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The Dream of Aeneas

Salvator Rosa chooses a straightforward retelling of the story of Aeneas for one of his last major etchings. Based on a specific passage from Virgil’s Aeneid (8, 26–34), it depicts the great Trojan military hero, not in action, but asleep on his shield. Fleeing to Italy after the fall of Troy, Aeneas received a prophecy from the river god Tiber that he would found the city of Rome nearby. The subject is unique to Rosa’s work and offers a rare instance of a minor river deity playing an active role.

Rosa adds drama and mystery to the peaceful scene through the god’s sweeping gesture and flowing drapery, the asymmetrical diagonals of the composition, and the feathery tonality of the etched line.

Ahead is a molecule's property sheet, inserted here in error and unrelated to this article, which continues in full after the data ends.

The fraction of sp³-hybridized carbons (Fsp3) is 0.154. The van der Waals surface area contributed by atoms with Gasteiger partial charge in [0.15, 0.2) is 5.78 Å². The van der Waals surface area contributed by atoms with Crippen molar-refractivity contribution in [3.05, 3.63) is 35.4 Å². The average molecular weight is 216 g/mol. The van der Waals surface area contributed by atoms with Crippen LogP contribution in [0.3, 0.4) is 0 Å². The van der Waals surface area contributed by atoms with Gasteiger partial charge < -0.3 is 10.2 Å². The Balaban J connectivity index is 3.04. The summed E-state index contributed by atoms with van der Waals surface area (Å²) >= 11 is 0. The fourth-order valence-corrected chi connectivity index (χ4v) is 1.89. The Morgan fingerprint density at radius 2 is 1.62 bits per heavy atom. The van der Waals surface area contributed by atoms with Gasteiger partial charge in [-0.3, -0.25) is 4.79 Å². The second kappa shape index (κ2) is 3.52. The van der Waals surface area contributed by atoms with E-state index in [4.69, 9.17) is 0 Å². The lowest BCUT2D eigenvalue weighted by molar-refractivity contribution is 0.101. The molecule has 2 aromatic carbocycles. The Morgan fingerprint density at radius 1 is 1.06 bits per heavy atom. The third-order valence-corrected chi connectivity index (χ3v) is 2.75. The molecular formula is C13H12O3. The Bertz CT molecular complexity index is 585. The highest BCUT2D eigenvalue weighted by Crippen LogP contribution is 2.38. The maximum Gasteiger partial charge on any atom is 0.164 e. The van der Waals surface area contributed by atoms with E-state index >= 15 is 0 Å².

Salvator Rosa
Italian, 1615–1673
The Dream of Aeneas
ca. 1663–64
Etching and drypoint on paper
Sheet: 13 ¾ x 9 3/8 in. (34.9 x 23.8 cm)
Sidney and Lois Eskenazi Museum of Art, Collection of Diether Thimme, 98.297